Navigating Ontario’s EAP Sector (Part 2)


In Part 1 of this 2-part series, I discussed how people can get their foot on the Ontario English for Academic Purposes (EAP) ladder.

In this post, I discuss ways to climb the EAP ladder. As I stated in Part 1, much of what I say will likely be pertinent to other TESL environments. 

Climbing the ladder

In general, ESL work in Canada is precarious, and this situation also applies to the EAP sector. Recent research by Corcoran and Williams (2021) found that Ontario EAP programs offered more part-time and temporary contracts than any other province/territory. One consequence of this situation is that there are many highly educated and experienced EAP instructors competing for very few full-time opportunities. So, to make your mark, you have to bring your A-game. 

Below are my four suggestions for situating yourself effectively for advancement. 

1. Understand institutional hierarchy 

A key thing to sort out early in your EAP career is if the instructors in your EAP program can belong to a union (e.g., some part-time instructors for Ontario colleges are members of OPSEU). If a union is involved, that can impact multiple job factors (e.g., seniority levels, course assignments, internal candidacy for full-time jobs), so it is crucial to understand how the union functions as soon as possible.  

2. Find an institutional mentor

An institutional mentor can assist you in many ways. They can help you understand the institutional hierarchy (as discussed above) as well as the program-specific hierarchy. Every EAP program has people with official power (e.g., coordinators) and those with soft power (e.g., individuals with strong networks), and a mentor can hopefully tell you how to be visible to these people. A mentor can likewise give insight into the workplace culture (e.g., what roles and responsibilities a part-time instructor has) and how to be a good “cultural fit” (e.g., what skills, personality attributes, and communication styles to exhibit).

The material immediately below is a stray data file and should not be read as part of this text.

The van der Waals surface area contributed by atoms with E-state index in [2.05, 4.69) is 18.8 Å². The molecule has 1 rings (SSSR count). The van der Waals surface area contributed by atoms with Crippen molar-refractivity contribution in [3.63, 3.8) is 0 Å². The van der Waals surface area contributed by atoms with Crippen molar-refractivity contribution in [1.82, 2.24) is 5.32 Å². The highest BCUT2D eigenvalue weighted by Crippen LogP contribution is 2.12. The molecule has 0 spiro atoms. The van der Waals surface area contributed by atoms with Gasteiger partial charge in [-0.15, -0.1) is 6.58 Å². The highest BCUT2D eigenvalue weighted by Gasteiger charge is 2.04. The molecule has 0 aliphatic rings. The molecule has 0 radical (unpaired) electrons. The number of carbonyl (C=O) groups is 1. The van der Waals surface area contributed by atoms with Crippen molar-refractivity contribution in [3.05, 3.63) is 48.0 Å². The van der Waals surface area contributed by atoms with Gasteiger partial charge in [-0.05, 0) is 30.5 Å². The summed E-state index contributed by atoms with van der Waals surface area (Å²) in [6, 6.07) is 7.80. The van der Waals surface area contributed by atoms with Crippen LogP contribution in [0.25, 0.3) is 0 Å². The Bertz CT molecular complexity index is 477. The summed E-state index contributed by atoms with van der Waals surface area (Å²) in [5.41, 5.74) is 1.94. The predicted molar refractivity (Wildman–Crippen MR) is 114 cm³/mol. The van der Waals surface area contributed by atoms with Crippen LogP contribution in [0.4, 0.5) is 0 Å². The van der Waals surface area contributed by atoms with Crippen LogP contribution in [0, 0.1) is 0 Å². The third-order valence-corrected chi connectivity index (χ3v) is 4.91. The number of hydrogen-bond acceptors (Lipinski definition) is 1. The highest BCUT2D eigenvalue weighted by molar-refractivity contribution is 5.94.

3. Demonstrate competence

All employers want to see that their employees can do their jobs accurately and promptly without requiring micromanagement. The EAP sector is no different. Ng (2021), a career advisor at Harvard University, states that you want others to see that you are capable, but you need to walk the line between being confident/competent and cocky/overbearing. It is crucial to ask smart questions (i.e., ones that you cannot answer after diligent research), and also reflect on feedback from students and colleagues and use it to help transform your practice. Psychologists Skovholt and Trotter-Mathison (2016) eloquently sum up the importance of reflective practice when they write: “Professional experience does not always increase expertise … The [teacher] can have years of experience-rich, textured, illuminating, practice-changing professional experience … Or a person can have one year of experience repeated over and over” (p. 42). 

4. Demonstrate commitment

You want others to know that you are happy to be there. Show that you are eager to help the EAP team achieve goals, but don’t overstep the responsibilities of your role to the point where you are seen as being overly aggressive or fake (Ng, 2021). Recognize that little actions (e.g., being absent from or unengaged in meetings) can alter perceptions of your commitment. EAP directors I have spoken to have stressed that they are looking for instructors who can be flexible in the teaching assignments they accept and are open to any professional development opportunities.

Concluding thoughts

A career in the Ontario EAP sector can be rewarding, and I definitely love what I do, but it is a highly competitive environment and advancement is far from guaranteed. If you want to forge ahead, signal your competence and commitment while also developing a solid understanding of how the program you work for operates on a macro and micro level. 


Corcoran, J., & Williams, J. (2021, March). English for Academic Purposes in Ontario: Results from an exploratory survey. CONTACT Magazine, 47(1), 5-12.

Ng, G. (2021). The unspoken rules: Secrets to starting your career off right. Harvard Business Review Press.

Skovholt, T. M., & Trotter-Mathison, M. (2016). The resilient practitioner: Burnout and compassion fatigue prevention and self-care strategies for the helping professions. Third edition. Taylor and Francis Inc.

Heather Donnelly has been a faculty member at Fanshawe College since 2015. She has also taught EAP/ESL courses for a number of colleges and universities in Ontario and Manitoba. She is very interested in the professional identity development of novice ESL instructors, and this topic was the focus of her 2015 MEd thesis "Becoming an ESL Teacher: An Autoethnography." She enjoys writing about ways to navigate the TESL job market.

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